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  • The Price of Aid: The Economic Cold War in India by David Engerman
  • Swapna Kona Nayudu
The Price of Aid: The Economic Cold War in India. By David Engerman (Cambridge, Mass., Harvard University Press, 2018) 512 pp. $35.00

In The Price of Aid, Engerman brings recently declassified Russian, British, American, Indian, and other archival documents together with an [End Page 529] astounding array of secondary published material to reconstruct India's "foreign economic relations" in the early years of the Cold War (170). Engerman studies the Cold War as an organizing principle of the world, one that remains crucial to the way that the international economic order took shape in the twentieth century, reconstructing how superpowers turned to foreign aid as a tool of the Cold War to influence geopolitics through economic means.

Because Soviet and American aid policies and practices in India had wide-ranging consequences for both the donor countries, too, this book is essentially based on three parallel national narratives, grounded in an international context. Thus, its main conclusion is that none of the national economic policies of the time were purely domestic. Engerman stresses the inherently political nature of these seemingly purely economic decisions. The Price of Aid brings forward the idea that political actors on all sides were "building a national economy into an international enterprise" (3).

While this strategy might have been a large-writ feature of that time, Engerman illustrates through an astonishing accumulation of detail the specificity of the Indian case. Thus, the book engages not just with the concept of India as a recipient of foreign aid but equally with the question of how India shaped superpower practices and theories—indeed, how far donor policies were driven by, and began in, India. The central voice in the book turns out to be that of Indian officialdom; many of its episodes demonstrate the surprisingly robust agency with which personalities like Homi J. Bhabha, father of the Indian nuclear program, and Prasanta Chandra Mahalanobis, a member of India's erst-while planning commission, sought their own ends. Engerman achieves his worm's eye view in the book through microhistories of "personalities, politics and institutions" (167), conveying a sense of "not just the scale but also the shape of aid" (188). The narrative provokes the idea that foreign donors were often building networks with particular ministries and not the entire government of India, thus weakening the Indian state by encouraging competition between its constituent parts (348).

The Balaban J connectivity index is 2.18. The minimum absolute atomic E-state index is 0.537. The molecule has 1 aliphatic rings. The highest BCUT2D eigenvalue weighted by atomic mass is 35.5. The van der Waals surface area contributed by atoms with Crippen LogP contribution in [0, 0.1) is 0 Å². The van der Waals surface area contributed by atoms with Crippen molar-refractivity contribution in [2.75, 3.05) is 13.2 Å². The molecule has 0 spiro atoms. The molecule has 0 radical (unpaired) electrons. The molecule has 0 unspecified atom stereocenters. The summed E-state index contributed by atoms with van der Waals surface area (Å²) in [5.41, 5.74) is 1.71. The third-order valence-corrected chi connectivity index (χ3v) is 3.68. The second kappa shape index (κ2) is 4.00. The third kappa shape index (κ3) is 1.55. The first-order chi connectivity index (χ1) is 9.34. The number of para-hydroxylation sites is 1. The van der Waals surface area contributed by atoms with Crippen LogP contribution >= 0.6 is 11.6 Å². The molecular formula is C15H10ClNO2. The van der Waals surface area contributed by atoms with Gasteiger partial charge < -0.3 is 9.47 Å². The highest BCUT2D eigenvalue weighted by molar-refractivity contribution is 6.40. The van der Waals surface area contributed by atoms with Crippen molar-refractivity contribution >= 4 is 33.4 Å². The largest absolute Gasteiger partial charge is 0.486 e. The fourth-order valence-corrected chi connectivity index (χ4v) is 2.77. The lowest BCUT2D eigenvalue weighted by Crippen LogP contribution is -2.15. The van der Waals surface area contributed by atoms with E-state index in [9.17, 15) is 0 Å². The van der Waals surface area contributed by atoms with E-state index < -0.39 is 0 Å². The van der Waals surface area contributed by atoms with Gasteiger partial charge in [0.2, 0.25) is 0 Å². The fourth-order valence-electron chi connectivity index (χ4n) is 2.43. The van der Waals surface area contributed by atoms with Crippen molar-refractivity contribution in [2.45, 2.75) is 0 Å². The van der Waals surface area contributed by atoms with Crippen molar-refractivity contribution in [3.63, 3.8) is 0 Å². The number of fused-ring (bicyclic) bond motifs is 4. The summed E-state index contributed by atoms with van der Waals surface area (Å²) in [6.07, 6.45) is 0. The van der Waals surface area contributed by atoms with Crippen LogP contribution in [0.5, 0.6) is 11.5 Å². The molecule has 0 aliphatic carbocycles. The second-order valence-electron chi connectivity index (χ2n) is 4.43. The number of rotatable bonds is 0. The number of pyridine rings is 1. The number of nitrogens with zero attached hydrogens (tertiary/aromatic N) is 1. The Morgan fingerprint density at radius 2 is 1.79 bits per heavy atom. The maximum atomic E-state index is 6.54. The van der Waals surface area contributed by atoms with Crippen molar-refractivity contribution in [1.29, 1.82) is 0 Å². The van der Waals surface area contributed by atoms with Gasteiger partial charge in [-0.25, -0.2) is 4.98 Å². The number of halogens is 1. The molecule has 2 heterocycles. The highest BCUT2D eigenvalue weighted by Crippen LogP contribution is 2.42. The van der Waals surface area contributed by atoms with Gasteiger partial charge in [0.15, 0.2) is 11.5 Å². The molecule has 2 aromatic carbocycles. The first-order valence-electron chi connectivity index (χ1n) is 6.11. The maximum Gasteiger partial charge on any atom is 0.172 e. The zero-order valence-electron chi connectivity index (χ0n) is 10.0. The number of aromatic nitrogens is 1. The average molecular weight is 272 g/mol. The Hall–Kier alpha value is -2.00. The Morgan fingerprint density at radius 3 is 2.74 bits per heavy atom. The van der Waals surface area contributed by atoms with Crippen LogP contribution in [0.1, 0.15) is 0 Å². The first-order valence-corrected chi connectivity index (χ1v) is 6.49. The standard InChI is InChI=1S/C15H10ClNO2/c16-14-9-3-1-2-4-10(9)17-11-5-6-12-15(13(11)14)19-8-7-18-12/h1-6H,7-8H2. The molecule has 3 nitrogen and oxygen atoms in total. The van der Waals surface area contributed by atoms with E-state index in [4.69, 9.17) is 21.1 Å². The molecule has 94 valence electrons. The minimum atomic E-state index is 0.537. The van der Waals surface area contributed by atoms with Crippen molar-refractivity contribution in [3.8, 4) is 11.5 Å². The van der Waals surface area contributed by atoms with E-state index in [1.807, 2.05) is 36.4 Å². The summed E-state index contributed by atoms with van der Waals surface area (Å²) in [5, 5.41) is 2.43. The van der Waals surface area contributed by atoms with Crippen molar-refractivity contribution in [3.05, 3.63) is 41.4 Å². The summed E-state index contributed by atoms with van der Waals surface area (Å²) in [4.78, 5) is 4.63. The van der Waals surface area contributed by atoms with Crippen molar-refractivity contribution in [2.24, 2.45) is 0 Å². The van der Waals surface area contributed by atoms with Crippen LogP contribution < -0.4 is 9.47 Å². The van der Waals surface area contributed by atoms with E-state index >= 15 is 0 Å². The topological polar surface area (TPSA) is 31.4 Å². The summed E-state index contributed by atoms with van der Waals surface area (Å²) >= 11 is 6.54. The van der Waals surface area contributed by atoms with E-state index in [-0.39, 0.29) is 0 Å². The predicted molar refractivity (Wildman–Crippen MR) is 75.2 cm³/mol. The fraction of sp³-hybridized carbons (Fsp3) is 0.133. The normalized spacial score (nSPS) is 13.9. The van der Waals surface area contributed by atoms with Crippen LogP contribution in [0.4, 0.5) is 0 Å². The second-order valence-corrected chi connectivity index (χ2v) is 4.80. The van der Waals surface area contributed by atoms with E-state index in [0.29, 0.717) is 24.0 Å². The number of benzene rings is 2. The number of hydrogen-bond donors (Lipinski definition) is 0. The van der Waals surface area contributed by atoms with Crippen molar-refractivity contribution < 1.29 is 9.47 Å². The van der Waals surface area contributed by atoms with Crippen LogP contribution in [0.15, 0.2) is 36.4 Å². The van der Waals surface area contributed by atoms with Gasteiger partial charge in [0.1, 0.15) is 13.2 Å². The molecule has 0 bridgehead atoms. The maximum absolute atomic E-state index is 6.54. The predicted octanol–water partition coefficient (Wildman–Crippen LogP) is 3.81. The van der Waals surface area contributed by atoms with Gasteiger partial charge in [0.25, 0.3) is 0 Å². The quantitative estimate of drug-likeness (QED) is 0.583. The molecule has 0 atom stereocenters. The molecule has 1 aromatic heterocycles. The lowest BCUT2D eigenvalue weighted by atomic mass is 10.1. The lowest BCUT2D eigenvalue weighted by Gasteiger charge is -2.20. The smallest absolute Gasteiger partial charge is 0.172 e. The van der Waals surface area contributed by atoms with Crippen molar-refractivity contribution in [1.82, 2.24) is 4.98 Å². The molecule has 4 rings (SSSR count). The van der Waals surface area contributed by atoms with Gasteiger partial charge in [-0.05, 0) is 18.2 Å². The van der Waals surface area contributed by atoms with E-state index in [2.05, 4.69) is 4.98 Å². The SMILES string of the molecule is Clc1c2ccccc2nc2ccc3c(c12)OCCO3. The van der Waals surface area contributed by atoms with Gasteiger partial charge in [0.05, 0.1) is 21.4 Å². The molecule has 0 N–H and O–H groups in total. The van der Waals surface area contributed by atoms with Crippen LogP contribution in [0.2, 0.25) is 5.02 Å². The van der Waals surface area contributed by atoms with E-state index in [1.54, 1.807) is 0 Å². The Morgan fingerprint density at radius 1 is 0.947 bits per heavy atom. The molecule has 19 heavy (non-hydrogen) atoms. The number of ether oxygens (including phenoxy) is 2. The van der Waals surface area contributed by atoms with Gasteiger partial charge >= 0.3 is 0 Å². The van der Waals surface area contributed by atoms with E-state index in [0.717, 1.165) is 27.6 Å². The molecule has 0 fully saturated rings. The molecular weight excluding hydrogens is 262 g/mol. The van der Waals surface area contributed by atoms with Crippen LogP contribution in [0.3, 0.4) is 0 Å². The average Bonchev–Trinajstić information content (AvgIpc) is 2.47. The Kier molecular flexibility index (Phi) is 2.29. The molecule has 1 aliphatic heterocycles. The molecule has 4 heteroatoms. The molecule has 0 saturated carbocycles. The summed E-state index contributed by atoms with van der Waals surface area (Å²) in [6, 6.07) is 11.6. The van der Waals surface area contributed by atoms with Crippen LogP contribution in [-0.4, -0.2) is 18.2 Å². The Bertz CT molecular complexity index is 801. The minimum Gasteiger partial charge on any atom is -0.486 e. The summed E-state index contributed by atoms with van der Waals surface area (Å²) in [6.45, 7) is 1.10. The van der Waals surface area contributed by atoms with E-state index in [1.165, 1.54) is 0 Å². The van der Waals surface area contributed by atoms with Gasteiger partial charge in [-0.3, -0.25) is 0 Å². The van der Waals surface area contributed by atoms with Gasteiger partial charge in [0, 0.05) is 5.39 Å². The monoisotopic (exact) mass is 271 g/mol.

Engerman approaches questions of economics through historical analysis, but he also makes a significant contribution to the historiography of the Cold War. The framing of the book and the insights that it offers beg the question, how far is economic history from being a history of ideas? After all, as Engerman says, "both sides … portrayed history as an irreversible march to improvement, which (they believed) would lead inevitably to the victory of their ideas" (7). This book's motif may be the politics of economics, but as such, it foregrounds the vital question of what constitutes the study of the Cold War. Economic history has long been plagued with arguments regarding its contributions to both economics and history. Engerman has treated his object of study not just as a sub-field of both disciplines; he has also situated the site of inquiry differently, by introducing the concept of "development politics" (6). By privileging the international over the national, this book has rid itself of the curse of letting "economic history" occupy itself with developed nation-states [End Page 530] while leaving "economic development" to deal with lesser-developed countries.

In addition to introducing this method, the book offers one of the best features of economic history—the creation of a large data bank, a new set of material for both historians and economists. The most celebrated examples of Cold War studies have followed a similar wave of regeneration, combining the materiality of data (in this case, economic) with the more allegorical aspects of superpower politics. More radical interventions seem not too far in the future, as evidenced in Engerman's invocation of Morgenthau, a leading figure in yet another discipline concerned deeply with the Cold...


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pp. 529-531
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